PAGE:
• Any in-patient hospitalization of one or more employees as a result of a work-related incident. This encompasses all formal admissions to the in-patient service of a hospital or clinic for care or treatment. Note that hospitalization doesn’t necessarily mean that the employee stays overnight; if they’ve been admitted for in-patient treatment, the event must be reported.
  • Any employee amputation as a result of a work-related incident. An amputation is defined as the traumatic loss of a limb or other external body part. This includes full and partial amputations—parts that have been severed, cut off, fingertip amputations (with or without bone loss), medical amputations resulting from irreparable damage, and amputations of body parts that have since been reattached. Non-amputations include avulsions (tissue torn away from the body), enucleations (removal of the eyeball), deglovings (skin torn away from the underlying tissue), scalpings, severed ears, and broken or chipped teeth.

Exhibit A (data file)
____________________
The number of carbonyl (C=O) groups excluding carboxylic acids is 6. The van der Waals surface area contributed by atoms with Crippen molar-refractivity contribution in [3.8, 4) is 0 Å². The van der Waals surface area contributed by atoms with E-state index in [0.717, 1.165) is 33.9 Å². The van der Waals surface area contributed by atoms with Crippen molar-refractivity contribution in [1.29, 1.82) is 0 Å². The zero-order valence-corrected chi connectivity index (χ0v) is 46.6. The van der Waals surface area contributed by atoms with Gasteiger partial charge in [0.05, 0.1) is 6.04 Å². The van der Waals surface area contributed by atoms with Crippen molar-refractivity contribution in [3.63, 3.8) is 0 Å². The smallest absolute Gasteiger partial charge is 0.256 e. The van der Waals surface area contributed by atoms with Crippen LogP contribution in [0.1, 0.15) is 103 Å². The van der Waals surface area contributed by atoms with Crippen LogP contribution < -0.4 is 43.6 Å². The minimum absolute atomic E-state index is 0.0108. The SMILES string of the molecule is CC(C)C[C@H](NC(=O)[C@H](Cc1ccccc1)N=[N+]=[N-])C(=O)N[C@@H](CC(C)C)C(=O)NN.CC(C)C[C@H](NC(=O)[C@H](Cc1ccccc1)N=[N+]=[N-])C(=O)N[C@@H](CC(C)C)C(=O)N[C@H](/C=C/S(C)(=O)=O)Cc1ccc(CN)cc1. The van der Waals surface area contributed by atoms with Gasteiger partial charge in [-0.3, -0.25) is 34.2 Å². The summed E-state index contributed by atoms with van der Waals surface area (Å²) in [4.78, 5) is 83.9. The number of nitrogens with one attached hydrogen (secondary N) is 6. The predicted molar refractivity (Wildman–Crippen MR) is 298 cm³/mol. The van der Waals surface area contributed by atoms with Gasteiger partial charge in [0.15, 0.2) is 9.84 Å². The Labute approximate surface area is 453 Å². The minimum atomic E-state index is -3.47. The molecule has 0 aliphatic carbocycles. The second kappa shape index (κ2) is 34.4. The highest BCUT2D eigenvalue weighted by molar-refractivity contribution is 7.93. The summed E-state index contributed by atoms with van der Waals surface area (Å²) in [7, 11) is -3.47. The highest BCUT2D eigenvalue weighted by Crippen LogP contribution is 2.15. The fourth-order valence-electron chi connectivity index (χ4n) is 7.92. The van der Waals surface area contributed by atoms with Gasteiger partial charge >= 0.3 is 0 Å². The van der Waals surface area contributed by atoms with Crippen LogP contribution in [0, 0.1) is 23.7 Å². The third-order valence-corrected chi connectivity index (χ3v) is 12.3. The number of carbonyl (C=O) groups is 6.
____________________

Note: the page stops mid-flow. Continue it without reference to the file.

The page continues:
• Any employee loss of an eye as a result of a work-related incident.

 

If a fatality occurs within 30 days of the work-related incident, or if a serious injury occurs within 24 hours of the work-related incident, you must also report the event to OSHA.

Step 3: Report the Incident

Once you’ve determined that an injury or illness is recordable and reportable, you need to inform OSHA about it. 

When reporting an incident, be sure to include the following information:

  1. the establishment name
  2. the location of the work-related incident
  3. the time of the work-related incident
  4. the type of reportable event (e.g. fatality, in-patient hospitalization, amputation, or loss of an eye)